Weekly Insights and Analysis

In East Timor: Road to 2007 Elections

January 29, 2007

By Katherine S. Hunter

In 2007 East Timor will hold its first national elections as a sovereign nation after achieving independence in 2002. The elections are an important test for any young nation, but particularly for East Timor. After 400 years as a Portuguese colony and nearly 25 years under Indonesian administration, a 1999 referendum on the independence of East Timor led to widespread destruction by the Indonesian military and local militia groups. United Nations peacekeepers and civilian advisors helped to stabilize the country and administer the country’s first elections for the president and the legislature.

Violent unrest in 2006 led government leaders to invite 3,000 international troops to stabilize the security situation and the United Nations Security Council to agree upon an expanded police presence in the build up to the elections. The violence delayed the timetable for election preparations, and the passage of the country’s election laws did not take place until December 2006.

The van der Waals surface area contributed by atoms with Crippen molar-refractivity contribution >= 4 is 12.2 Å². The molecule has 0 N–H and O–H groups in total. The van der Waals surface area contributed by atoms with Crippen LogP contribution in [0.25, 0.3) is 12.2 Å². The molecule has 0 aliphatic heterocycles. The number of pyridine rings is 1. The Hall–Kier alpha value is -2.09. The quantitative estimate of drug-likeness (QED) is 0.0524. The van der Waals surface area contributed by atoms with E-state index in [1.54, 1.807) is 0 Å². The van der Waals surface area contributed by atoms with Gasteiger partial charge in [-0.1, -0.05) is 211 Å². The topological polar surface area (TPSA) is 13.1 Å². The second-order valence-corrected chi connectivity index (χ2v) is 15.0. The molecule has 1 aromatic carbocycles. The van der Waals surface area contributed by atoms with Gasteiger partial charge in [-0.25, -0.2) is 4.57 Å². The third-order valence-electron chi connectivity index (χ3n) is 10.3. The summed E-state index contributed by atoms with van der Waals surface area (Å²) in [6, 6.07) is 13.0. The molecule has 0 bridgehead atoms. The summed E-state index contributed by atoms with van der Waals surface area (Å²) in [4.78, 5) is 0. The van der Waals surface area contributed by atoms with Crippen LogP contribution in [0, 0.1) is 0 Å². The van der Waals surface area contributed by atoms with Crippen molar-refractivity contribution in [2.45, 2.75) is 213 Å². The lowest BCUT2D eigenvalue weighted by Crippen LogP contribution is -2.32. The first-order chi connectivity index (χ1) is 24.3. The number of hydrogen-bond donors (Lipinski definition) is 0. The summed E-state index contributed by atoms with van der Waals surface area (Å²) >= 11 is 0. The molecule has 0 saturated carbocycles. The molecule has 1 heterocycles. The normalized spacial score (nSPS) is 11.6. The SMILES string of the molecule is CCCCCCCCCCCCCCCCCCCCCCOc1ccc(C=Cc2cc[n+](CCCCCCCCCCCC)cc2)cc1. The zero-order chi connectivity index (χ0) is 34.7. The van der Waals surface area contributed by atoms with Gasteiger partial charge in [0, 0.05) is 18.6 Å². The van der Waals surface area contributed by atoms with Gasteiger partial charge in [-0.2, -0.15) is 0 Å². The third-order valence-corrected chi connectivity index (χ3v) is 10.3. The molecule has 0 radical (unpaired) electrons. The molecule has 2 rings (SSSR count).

This is placing heavy pressure on President Xanana Gusmão to quickly set election dates in accordance with these new laws, while also maintaining the 2007 timetable. Setting dates of the first national elections is not as straightforward as it appears, and is spurring lively debate among constitutional and legal experts for analysis and interpretation of the country’s growing body of law. Analysis by respected lawyers Tiago Sarmento and Dionisio Babo Soares found that relevant provisions in key subsidiary laws do not comply with the constitution. Aside from legal considerations, others are concerned that holding to a compressed schedule for the parliamentary and presidential elections will not allow adequate time to educate citizens about the election and what they are voting for.

Related locations: Timor-Leste


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